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I would not refer to Dee Snider’s Strangeland as a “good movie.” It’s poorly structured, lacks any suspense, and is shot “competently” in the way that word is used to denote “not very well.” Written by and starring Snider himself as Captain Howdy, a body modification obsessed sadist and killer (though the second part is debatable) who blasts bad industrial music at all times and seems to have come up with all of his torture designs after an hour at a low rent sex dungeon, its plodding could charitably be described as amiable, but far from engaging. It’s exactly as cheesy as you would expect a 1998 horror film heavily featuring the internet to be, and its grasping at body modification and BDSM subcultures is more Hackers-lite than anything else. Hell, I’d probably never have taken the time to watch it if the DVD hadn’t been a dollar at the used movie place, because really: how much do you need a horror thriller written by the lead singer of Twisted Sister based on what might as well be a poorly photocopied Nine Inch Nails album cover in your life?

Yet, hidden in its murk of 90’s-style “edginess” (think: Twisted Metal, Tripp pants, the vague concept of “cybergoth”) lies something worth digging out, ill-formed and small as it might be. In the film, Captain Howdy is captured in the first third by the detective dad of one of the teens Howdy kidnaps. Declared not guilty by reason of insanity, he spends a few years receiving mental health treatment and emerges Carlton Hendricks, a meek man with an ugly ponytail who feels terrible about his crimes, and wishes he could take them all back. Moving back into his old house, he wants to just be left alone, but the town still remembers him and screams for blood. As the same detective who put him away watches, a mob of self-righteous townsfolk drag him out of his home, beat him, and eventually hang him in what they assume is murder (the branch breaks and he awakes again Captain Howdy after they leave him to rot, naturally). Carlton exchanges a look with the detective, a look that pleads for help, and the detective ashamedly looks away, knowing what is going to happen and choosing not to protect him. It’s here I realized what I was seeing: Strangeland is, in its own tiny way, Rob Zombie’s The Devil’s Rejects for a pre-9/11 America.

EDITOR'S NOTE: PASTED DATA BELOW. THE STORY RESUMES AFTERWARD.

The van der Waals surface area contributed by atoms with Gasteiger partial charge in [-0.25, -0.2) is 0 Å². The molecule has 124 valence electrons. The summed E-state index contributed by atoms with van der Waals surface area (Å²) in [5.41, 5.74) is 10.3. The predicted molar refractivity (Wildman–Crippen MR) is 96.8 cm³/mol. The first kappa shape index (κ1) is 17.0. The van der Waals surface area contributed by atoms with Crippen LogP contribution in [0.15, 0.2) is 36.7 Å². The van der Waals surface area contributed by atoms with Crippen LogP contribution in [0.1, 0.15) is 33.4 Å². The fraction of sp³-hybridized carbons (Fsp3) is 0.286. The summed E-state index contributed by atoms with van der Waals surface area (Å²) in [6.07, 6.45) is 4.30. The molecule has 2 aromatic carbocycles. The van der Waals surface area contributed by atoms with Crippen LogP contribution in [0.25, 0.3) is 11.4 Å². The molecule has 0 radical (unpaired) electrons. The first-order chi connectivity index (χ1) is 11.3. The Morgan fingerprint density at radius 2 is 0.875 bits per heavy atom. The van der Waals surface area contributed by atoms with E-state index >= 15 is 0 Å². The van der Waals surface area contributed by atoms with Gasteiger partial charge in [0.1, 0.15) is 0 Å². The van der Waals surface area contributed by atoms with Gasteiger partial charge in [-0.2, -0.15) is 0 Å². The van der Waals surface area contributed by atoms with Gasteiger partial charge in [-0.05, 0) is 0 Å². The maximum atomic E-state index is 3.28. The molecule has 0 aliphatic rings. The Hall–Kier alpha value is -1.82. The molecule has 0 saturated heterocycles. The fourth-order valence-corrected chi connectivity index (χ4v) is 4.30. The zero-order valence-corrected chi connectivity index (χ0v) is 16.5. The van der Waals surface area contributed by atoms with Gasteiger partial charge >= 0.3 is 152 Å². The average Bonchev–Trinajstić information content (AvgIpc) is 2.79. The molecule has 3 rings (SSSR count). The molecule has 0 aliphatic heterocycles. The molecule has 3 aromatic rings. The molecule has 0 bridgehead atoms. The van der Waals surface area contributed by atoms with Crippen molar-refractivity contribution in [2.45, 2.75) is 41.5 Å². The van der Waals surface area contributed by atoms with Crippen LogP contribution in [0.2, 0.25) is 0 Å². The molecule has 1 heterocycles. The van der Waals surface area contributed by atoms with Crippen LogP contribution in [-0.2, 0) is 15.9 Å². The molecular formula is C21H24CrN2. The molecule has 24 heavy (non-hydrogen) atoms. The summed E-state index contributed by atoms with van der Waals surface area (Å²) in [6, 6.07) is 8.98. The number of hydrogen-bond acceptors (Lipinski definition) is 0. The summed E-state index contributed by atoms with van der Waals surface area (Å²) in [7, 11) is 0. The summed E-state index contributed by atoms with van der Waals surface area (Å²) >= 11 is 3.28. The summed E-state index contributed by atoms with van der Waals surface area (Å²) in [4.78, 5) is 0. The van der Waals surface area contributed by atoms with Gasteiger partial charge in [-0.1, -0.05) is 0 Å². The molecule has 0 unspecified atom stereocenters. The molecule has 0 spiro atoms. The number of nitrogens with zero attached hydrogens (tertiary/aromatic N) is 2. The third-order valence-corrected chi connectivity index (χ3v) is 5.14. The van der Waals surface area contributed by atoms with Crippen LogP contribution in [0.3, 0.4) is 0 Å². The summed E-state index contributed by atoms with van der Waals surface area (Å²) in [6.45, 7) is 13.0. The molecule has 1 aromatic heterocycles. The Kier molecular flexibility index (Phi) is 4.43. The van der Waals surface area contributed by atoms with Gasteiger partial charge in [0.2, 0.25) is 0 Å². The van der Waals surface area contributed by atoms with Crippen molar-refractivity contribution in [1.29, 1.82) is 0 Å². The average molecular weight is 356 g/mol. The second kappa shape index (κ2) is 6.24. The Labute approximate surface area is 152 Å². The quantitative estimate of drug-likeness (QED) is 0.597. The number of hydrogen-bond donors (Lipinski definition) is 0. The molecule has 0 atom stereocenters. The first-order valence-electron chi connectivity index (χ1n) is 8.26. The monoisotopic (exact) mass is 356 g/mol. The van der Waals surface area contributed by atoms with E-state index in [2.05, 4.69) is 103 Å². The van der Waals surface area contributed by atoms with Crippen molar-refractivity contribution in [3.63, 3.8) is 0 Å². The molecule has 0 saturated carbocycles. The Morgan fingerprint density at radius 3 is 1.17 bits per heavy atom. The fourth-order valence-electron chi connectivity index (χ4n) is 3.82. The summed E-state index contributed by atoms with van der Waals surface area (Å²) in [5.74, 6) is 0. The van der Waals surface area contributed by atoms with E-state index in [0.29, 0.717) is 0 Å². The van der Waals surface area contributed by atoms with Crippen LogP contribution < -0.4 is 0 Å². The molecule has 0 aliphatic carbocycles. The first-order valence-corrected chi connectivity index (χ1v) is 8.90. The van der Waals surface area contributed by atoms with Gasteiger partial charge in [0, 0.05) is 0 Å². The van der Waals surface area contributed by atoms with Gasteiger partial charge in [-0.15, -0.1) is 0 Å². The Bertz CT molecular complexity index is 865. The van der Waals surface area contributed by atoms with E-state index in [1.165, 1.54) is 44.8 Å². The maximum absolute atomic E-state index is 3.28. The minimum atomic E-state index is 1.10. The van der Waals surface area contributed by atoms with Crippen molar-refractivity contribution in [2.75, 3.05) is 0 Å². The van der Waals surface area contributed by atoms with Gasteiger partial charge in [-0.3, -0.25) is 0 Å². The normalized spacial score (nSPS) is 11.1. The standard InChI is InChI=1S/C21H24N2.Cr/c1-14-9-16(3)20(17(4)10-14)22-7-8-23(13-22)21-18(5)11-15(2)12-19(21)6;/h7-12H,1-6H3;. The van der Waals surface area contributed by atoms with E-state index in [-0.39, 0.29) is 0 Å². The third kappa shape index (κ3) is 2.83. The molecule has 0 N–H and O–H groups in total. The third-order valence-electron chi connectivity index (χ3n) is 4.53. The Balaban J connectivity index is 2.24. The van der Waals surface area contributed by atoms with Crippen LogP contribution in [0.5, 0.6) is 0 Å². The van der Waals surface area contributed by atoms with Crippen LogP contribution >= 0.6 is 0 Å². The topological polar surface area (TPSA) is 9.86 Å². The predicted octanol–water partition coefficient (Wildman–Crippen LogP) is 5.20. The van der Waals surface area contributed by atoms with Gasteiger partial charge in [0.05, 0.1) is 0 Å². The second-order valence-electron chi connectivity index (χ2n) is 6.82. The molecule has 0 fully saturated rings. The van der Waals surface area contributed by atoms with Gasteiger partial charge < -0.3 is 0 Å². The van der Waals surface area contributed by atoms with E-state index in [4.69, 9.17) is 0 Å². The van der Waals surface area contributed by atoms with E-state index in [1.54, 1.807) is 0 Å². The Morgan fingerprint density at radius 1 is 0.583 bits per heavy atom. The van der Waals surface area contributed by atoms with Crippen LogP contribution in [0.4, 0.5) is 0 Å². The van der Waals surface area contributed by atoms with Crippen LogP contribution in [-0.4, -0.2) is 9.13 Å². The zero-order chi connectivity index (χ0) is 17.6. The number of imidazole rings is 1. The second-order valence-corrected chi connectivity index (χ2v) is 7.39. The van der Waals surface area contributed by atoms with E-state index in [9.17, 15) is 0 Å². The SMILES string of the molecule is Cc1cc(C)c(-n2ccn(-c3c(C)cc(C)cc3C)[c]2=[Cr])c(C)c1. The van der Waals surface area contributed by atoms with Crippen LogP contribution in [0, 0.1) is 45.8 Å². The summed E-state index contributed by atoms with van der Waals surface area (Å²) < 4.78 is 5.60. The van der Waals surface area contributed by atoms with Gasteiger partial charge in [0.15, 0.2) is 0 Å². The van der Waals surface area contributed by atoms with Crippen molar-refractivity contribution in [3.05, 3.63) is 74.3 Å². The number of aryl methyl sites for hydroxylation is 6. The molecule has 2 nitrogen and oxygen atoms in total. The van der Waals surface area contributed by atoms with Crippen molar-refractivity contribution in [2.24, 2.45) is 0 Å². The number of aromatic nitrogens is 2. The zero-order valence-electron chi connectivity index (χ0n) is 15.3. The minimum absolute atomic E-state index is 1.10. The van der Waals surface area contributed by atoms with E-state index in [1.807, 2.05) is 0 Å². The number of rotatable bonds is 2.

Ultimately, removed from its tedious finale and plot machinations, Strangeland is a story about the way in which America is perfectly fine papering over an underlying evil, so long as that evil creates obvious sores that can be called causes and not symptoms. Robert Englund plays one of the people out for Hendricks’ blood, and it’s no mistake that he’s a drunk, an adulterer, an abuser, and is shown later watching pornography that simulates child sexual assault–there is no goodness in the retribution he desires. His motives were never pure, and he himself is an evil man. But he’s tolerated in the community, in ways the reformed Hendricks (who still bears the unremovable face tattoo of his past persona) is never allowed to be, because his freakishness is visible–Captain Howdy is a moral decay you don’t have to worry about finding in your neighborhood, in yourself. It’s to Dee Snider’s acting credit (words I never imagined typing before) that Hendricks’ recovery is never implied to be sleight of hand, a trick to get him back on the outside to kill again. Quarantined away from American culture at large, given help and care and compassion, he seems to have genuinely recovered from what ailed him before. As Captain Howdy, he was unmistakably evil; as Carlton Hendricks, he’s unmistakably full of regret and empathy, perhaps the only character in the movie I genuinely felt bad about being harmed.

Now, the main characters in The Devil’s Rejects are never “good”, exactly–they are even more evil than Captain Howdy, by about a hundred degrees, and the film never attempts to justify their actions. What it does do is execute the same change of sympathies. This time, it’s between our killers and their pursuer, Sheriff John Quincey Wydell, with the family moving from a position of unquestionable evil to, well, still unquestionable evil, but being tortured so grievously by Wydell that he becomes his own kind of evil. Seen now with the strength of hindsight, it’s pretty clear that Zombie set out to make Wydell into a microcosm of American military power (and American culture in general), and what we’re seeing is the war on terror moving beyond all reasonable attempts at justice and becoming a terror in its own right. There’s a point where making someone answer for their crimes turns into an enjoyment of their pain, and it stops being about what’s right and becomes about trying to make someone suffer as much as you have, an aim that has no end. Wydell’s enhanced interrogation techniques (as Dick Cheney might be inclined to call them) serve no purpose besides his own enjoyment; he already has the family in his grasp, handcuffed, absolutely unable to flee. He can leave at any time and get them to the justice system he serves. But he wants more. He wants revenge, and in wanting that revenge more than he wants what’s good and right, he becomes an entirely separate force of sadistic, hateful terror.